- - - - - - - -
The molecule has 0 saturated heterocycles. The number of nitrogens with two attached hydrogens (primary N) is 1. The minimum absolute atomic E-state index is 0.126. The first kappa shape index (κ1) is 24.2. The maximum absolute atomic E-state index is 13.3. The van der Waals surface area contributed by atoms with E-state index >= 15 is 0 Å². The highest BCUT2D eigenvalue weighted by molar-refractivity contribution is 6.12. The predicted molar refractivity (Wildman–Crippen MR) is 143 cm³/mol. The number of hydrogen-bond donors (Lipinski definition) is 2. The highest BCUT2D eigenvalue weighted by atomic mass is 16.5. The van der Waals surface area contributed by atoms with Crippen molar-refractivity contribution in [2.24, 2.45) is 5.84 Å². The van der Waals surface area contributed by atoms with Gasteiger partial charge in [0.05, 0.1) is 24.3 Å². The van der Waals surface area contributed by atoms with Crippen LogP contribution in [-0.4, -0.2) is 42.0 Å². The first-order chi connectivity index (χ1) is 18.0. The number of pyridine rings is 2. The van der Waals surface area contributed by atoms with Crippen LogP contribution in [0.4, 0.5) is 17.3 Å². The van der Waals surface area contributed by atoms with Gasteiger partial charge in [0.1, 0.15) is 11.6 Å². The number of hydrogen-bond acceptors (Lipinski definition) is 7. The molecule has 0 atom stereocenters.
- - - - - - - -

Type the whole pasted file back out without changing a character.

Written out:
The molecule has 0 saturated heterocycles. The number of nitrogens with two attached hydrogens (primary N) is 1. The minimum absolute atomic E-state index is 0.126. The first kappa shape index (κ1) is 24.2. The maximum absolute atomic E-state index is 13.3. The van der Waals surface area contributed by atoms with E-state index >= 15 is 0 Å². The highest BCUT2D eigenvalue weighted by molar-refractivity contribution is 6.12. The predicted molar refractivity (Wildman–Crippen MR) is 143 cm³/mol. The number of hydrogen-bond donors (Lipinski definition) is 2. The highest BCUT2D eigenvalue weighted by atomic mass is 16.5. The van der Waals surface area contributed by atoms with Crippen molar-refractivity contribution in [2.24, 2.45) is 5.84 Å². The van der Waals surface area contributed by atoms with Gasteiger partial charge in [0.05, 0.1) is 24.3 Å². The van der Waals surface area contributed by atoms with Crippen LogP contribution in [-0.4, -0.2) is 42.0 Å². The first-order chi connectivity index (χ1) is 18.0. The number of pyridine rings is 2. The van der Waals surface area contributed by atoms with Crippen LogP contribution in [0.4, 0.5) is 17.3 Å². The van der Waals surface area contributed by atoms with Gasteiger partial charge in [0.1, 0.15) is 11.6 Å². The number of hydrogen-bond acceptors (Lipinski definition) is 7. The molecule has 0 atom stereocenters.